US 3361363 A
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Description (OCR text may contain errors)
n- 1963 R. s. BABINGTON I 3,351,363
WATERING DEVICE Filed 001;. 22, 1965 INVENTOR ATTORNIZY5 United States Patent 3,361,363 WATERING DEVICE Robert S. Babington, 1113 Ingleside Ave, McLean, Va. 22101 Filed Oct. 22, 1965, Ser. No. 501,345 12 Claims. (Cl. 239-267) ABSTRACT OF THE DISCLOSURE The subject matter of concern herein is that of a garden and lawn watering device having self-sealing valves at regularly spaced intervals throughout its length and valve operating devices which are insertable into the valves and have exposed ends of varied configurations adapting them to the discharge of water for various types of applications, i.e., root feeding, soaking, area spraying and the like.
This invention is related to a new type of flexible garden hose for watering trees, shrubs, and lawns.
As is well known the beneficial effects of a good rainfall are difiicult to duplicate by artificial means, particularly as regards the quantity of water that is required. In order to simulate the effects of even a light rainfall, artificial watering devices must be operated for long periods of time, and constantly moved from one garden spot to another. More often than not, due to the nature of the watering device, this operation is characterized by an appreciable waste of water due to surface runoff and the unavoidable watering of sidewalks, streets, and garden service areas. It follows then that an ideal watering device is one which is suited to a wide variety of applications, makes maximum use of the water available, and minimizes water waste and the time required to perform the watering operation.
The present invention then is directed to a novel Watering device which more closely fulfills the ideal requirements than those presently in use, namely the area sprinkler which may be of the rotating or oscillating type; the soaker hose which provides slow surface watering; and the root feeder which provides sub-surface watering. The present invention is also a substantial improvement over devices such as those shown in US. Patents 2,716,574; and 2,563,300, among others, and provides a conveniently used all purpose watering device for use in apt horticultural or agricultural practices.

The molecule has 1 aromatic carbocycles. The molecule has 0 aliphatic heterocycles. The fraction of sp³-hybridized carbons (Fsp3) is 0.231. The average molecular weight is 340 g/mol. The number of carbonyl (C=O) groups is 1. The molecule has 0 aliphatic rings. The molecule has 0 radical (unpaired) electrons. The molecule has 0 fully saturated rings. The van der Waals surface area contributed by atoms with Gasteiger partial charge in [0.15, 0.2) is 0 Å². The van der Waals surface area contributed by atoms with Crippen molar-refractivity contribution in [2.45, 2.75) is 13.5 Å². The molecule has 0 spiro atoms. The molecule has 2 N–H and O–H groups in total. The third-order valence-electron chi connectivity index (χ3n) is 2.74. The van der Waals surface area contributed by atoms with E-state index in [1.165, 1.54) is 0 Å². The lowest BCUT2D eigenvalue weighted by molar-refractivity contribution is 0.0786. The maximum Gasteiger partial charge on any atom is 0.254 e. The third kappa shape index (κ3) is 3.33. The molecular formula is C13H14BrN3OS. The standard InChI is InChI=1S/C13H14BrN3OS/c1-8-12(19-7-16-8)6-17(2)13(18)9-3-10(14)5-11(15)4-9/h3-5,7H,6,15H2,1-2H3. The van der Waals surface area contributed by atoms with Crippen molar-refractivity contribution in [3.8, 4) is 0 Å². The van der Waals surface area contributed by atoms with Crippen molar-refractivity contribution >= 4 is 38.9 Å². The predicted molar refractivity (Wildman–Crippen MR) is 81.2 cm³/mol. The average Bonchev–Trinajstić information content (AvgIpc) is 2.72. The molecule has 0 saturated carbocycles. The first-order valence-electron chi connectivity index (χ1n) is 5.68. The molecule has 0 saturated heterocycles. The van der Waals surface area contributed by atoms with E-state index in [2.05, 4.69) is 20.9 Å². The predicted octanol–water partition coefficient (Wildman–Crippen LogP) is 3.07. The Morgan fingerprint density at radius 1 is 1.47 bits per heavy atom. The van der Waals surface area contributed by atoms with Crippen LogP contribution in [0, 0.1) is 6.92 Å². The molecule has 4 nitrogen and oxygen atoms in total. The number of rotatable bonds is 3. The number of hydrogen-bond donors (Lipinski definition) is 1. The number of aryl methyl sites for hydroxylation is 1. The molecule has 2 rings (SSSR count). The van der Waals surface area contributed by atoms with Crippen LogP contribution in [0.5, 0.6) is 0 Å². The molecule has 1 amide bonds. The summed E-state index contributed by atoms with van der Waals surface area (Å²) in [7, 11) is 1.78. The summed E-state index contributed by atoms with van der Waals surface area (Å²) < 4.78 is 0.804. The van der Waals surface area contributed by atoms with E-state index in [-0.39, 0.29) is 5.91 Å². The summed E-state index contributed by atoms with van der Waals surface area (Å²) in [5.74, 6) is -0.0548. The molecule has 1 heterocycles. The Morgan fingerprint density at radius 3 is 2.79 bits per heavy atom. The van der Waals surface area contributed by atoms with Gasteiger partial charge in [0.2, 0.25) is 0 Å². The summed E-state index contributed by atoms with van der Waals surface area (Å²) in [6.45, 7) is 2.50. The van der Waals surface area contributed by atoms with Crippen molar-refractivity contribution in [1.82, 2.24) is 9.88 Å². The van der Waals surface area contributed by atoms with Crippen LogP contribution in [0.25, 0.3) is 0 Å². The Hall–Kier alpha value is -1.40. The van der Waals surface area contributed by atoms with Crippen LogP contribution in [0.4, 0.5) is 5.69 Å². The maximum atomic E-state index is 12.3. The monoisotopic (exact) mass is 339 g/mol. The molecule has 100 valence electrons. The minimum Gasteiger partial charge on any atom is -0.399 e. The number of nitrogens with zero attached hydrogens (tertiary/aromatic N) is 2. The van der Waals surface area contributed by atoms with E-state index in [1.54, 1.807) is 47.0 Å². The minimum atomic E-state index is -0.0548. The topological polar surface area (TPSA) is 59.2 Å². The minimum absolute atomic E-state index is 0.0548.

The current watering devices contain many inherent disadvantages which the present invention overcomes. For example both the area sprinkler and the soaker hose are effective as lawn sprinklers but are inefficient when used to water individual trees and/or shrubs. In this capacity both devices sprinkle a more general area than is necessary and this results in a waste of water. In the watering of trees and shrubs it is necessary to water only the earth that contains the root spread of the plant. The root feeder serves this purpose but since it is usually limited to watering only one shrub at a time its use is time consuming.
Preferably, though not necessarily the device comprises a hose of elliptical crosssection provided with at least one or more self-closing valves and a fitting, said fitting comprising, broadly, a valve operator provided with a discharge portion which discharge portion may be defined by a spray nozzle, a root feeding device, a pin point surface watering device or any other form of fluid applicator suitable to produce the desired pattern of water emission from the hose.
Accordingly, an object of the invention, therefore is to provide a watering device promoting maximum utilization of water by facilitating pin point watering.
Another object of the invention is to provide a watering device which can be used separately or concurrently as a pin point surface waterer, and/or sub-surface root feeder, and/ or an area sprinkler.
Another object of the invention is to provide a watering device including a number of self closing, water takeoff valves, herein called water take-off ports, one or more of which may be used at any given time to accomplish specific watering tasks.